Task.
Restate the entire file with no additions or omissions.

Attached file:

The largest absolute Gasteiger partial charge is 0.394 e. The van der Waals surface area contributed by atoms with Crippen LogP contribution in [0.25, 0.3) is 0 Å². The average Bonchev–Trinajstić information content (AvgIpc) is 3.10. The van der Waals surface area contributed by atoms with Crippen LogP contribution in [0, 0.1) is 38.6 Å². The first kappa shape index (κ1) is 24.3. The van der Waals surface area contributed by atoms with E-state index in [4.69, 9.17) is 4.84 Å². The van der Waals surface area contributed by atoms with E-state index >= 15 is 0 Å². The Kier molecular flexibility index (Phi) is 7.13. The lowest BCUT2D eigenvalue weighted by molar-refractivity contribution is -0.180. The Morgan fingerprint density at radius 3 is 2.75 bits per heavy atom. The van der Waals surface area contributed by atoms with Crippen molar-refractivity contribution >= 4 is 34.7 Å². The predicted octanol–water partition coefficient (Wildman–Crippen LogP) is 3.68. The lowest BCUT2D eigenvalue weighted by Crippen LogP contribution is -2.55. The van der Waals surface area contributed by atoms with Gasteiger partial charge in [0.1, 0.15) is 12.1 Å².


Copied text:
The largest absolute Gasteiger partial charge is 0.394 e. The van der Waals surface area contributed by atoms with Crippen LogP contribution in [0.25, 0.3) is 0 Å². The average Bonchev–Trinajstić information content (AvgIpc) is 3.10. The van der Waals surface area contributed by atoms with Crippen LogP contribution in [0, 0.1) is 38.6 Å². The first kappa shape index (κ1) is 24.3. The van der Waals surface area contributed by atoms with E-state index in [4.69, 9.17) is 4.84 Å². The van der Waals surface area contributed by atoms with E-state index >= 15 is 0 Å². The Kier molecular flexibility index (Phi) is 7.13. The lowest BCUT2D eigenvalue weighted by molar-refractivity contribution is -0.180. The Morgan fingerprint density at radius 3 is 2.75 bits per heavy atom. The van der Waals surface area contributed by atoms with Crippen molar-refractivity contribution >= 4 is 34.7 Å². The predicted octanol–water partition coefficient (Wildman–Crippen LogP) is 3.68. The lowest BCUT2D eigenvalue weighted by Crippen LogP contribution is -2.55. The van der Waals surface area contributed by atoms with Gasteiger partial charge in [0.1, 0.15) is 12.1 Å².